Coffee Awakens a National Economy directed by Rob Holmes
Cravings directed by Jane Sablow
CUD directed by Joe York
Die Rechnung (The Bill) directed by Peter Wedel
Eclipse directed by Liat Koren
India Explains Solar Power to Rudy directed by Anita George
I Stopped for a Turtle This Morning directed by Champ Williams
Lighter on the Planet directed by Michael Lyons
Mashed directed by Adam Fisher
Plastic and Glass directed by Frédéric Papon
Save the Future directed by Jenny Deller
Skimming the Surface directed by Landon Lott and Tim Arnold
Slow Coffee directed by Jason Miller and Ben Myers
Smart Machine directed by Jane Sablow
The Cow Who Wanted to Be a Hamburger directed by Bill Plympton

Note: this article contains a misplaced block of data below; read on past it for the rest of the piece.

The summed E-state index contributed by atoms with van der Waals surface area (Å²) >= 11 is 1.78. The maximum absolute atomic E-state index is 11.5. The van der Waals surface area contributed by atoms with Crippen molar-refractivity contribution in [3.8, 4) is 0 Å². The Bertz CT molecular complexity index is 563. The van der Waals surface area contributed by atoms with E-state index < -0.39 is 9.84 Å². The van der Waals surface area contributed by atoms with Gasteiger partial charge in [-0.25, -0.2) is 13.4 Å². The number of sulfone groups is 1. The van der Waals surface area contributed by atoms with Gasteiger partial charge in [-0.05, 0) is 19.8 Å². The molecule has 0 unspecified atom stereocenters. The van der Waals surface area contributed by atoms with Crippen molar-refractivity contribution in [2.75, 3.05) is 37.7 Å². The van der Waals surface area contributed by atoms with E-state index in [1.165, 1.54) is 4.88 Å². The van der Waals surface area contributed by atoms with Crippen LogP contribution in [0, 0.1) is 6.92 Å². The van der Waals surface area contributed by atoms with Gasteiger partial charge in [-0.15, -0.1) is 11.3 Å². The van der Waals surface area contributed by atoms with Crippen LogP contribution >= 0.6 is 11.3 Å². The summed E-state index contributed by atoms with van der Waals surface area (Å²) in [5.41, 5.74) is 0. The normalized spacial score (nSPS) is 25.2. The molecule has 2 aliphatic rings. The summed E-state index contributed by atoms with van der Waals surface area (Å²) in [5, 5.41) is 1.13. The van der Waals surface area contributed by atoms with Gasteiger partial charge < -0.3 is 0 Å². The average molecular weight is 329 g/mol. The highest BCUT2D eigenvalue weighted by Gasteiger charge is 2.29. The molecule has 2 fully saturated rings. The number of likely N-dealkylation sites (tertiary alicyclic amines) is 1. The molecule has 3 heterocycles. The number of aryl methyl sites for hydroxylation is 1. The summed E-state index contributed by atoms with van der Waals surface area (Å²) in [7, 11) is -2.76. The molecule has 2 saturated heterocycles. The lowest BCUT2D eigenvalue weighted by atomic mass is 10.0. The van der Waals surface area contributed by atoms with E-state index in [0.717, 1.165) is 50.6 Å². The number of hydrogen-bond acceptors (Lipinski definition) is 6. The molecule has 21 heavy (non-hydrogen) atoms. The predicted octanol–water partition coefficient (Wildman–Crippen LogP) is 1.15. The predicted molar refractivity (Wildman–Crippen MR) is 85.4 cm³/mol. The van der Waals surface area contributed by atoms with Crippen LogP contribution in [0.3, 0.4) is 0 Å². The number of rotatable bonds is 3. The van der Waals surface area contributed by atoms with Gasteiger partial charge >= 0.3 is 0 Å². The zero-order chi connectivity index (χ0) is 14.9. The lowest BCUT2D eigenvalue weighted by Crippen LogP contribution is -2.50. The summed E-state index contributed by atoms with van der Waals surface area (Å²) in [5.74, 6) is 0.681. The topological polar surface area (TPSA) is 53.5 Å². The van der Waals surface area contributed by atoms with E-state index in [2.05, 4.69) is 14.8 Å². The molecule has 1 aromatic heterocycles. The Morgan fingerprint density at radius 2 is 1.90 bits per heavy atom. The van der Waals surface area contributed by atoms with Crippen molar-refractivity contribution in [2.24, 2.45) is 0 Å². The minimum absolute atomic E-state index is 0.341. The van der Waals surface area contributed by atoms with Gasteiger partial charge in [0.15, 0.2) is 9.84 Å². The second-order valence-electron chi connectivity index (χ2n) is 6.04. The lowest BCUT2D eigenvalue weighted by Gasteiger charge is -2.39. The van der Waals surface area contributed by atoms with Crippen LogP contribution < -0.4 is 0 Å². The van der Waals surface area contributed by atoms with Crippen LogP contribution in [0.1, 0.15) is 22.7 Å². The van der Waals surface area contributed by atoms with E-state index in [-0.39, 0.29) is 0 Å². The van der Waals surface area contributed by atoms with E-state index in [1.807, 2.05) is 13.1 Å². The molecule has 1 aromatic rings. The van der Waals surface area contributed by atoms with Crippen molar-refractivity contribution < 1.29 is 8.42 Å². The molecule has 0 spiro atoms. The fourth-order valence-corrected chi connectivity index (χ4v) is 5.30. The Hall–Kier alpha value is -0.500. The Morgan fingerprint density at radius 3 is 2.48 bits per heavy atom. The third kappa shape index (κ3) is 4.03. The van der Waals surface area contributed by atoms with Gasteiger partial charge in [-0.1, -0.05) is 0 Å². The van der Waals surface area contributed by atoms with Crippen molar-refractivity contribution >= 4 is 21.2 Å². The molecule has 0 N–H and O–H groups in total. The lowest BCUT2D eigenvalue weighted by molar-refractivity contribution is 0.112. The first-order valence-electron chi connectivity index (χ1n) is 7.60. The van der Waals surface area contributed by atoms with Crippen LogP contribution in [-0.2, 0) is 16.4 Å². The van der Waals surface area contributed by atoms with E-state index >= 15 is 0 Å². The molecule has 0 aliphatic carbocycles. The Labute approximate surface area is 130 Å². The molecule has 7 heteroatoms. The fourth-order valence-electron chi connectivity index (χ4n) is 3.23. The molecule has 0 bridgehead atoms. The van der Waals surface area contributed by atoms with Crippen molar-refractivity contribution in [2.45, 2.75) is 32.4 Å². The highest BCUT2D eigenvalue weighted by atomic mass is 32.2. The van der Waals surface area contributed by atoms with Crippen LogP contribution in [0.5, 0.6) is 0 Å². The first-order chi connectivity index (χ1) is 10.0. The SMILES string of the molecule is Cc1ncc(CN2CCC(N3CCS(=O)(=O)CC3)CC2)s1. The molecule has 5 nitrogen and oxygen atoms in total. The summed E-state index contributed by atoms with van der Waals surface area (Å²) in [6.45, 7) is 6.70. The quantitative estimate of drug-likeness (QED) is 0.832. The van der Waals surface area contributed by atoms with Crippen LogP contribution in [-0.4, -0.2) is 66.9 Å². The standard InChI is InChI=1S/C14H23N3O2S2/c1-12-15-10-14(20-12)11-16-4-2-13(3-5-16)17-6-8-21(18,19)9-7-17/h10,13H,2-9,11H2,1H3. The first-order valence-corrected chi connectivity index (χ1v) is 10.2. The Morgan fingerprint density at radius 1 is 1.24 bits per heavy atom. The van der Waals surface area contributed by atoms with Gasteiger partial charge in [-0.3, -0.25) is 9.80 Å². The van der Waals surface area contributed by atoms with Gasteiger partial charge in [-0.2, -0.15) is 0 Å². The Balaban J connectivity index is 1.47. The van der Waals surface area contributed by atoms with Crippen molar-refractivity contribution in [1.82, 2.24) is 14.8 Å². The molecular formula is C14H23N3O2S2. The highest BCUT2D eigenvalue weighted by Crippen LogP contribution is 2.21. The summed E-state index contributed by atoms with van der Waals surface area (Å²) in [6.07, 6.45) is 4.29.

The Machine directed by Paul Blayney
The Smallest Thing directed by Yong Jin Kim
Truth or Consequences directed by Sebastian Hernandez
Wishful Thinking directed by Jane Sablow
Details about the films and events are available on the EcoFocus website at http://www.ecofocusfilmfest.org/.
EcoFocus was initiated in 2008 to bring awareness of environmental issues and ecological science to an audience beyond the classroom, as part of the Odum School’s service and outreach mission. “The medium of film can convey information in a way that a lecture or paper-no matter how well crafted-can’t ,” said John Gittleman, dean of the Odum School. “EcoFocus is an important way to convey scientific knowledge to the public at large.”
Major financial support for EcoFocus is provided by the Lyndhurst Foundation and George and Celia Fontaine.